Dominant: The proposed M+ museum in Hong Kong

There are equally grand plans for the 2022 opening of what is being called Sydney Modern, currently being built next to the Art Gallery of New South Wales to accommodate both its modern and aboriginal art collections, designed in the Japanese firm SANAA’s characteristically lightweight style with big open spaces free of columns and much covered space outside. 

Meanwhile, Los Angeles County Museum (LACMA) took the opportunity of Covid to demolish its existing 1960s and 1980s buildings, which were regarded as too expensive to refurbish and make earthquake-proof. They are being replaced by a grand, single-deck museum designed by the Swiss architect Peter Zumthor, which, like many museums nowadays, will replace the traditional displays organised according to date, location and material with more thematic changing exhibitions.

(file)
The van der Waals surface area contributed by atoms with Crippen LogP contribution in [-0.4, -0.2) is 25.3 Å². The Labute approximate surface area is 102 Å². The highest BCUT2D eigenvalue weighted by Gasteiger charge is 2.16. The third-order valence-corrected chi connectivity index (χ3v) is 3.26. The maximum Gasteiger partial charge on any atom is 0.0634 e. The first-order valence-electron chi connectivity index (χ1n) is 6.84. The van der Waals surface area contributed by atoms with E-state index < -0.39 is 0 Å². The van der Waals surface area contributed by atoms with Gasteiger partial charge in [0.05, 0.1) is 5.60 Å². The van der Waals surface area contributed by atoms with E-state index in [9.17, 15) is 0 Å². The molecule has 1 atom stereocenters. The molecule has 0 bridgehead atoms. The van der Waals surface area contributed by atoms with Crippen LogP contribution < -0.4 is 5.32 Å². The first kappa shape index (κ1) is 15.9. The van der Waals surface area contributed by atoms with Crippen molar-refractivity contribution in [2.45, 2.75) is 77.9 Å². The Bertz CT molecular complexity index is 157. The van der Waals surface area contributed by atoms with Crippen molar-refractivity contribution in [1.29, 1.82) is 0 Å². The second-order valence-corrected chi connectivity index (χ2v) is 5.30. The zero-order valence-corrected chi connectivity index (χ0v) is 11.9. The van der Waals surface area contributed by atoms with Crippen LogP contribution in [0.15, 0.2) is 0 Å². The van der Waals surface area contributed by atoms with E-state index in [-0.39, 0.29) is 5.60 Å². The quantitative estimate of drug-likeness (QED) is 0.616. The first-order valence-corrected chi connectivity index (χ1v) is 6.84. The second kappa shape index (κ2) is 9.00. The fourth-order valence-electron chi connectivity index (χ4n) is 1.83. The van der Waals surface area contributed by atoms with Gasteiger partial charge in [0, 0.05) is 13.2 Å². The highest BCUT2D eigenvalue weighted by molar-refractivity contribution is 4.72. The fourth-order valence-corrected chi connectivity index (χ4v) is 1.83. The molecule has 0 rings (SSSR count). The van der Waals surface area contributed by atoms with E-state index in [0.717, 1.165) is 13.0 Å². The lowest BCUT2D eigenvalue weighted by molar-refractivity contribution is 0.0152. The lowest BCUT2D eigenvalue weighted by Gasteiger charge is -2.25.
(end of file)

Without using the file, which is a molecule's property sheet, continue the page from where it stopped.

Likewise, the National Portrait Gallery in London closed its doors last March and will not reopen until spring 2023, giving it an opportunity to reconfigure the hanging and layout of its collections from top to bottom, treating the ground floor as open circulation space, creating an open, public plaza immediately to the north of its building facing up Charing Cross Road, and putting exhibitions on to the first floor.

All of these new projects are statements of undiminished confidence in the future. They are perhaps different in the way that they display their collections — less obviously didactic, often more thematic, and much more global in scope — but still full of confidence and optimism in the continuing importance of museums as a forum for national and civic pride, a statement of public confidence, a way of displaying art and a vehicle for attracting international tourists.

The greatest works of Western European art remain the touchstones of public experience of art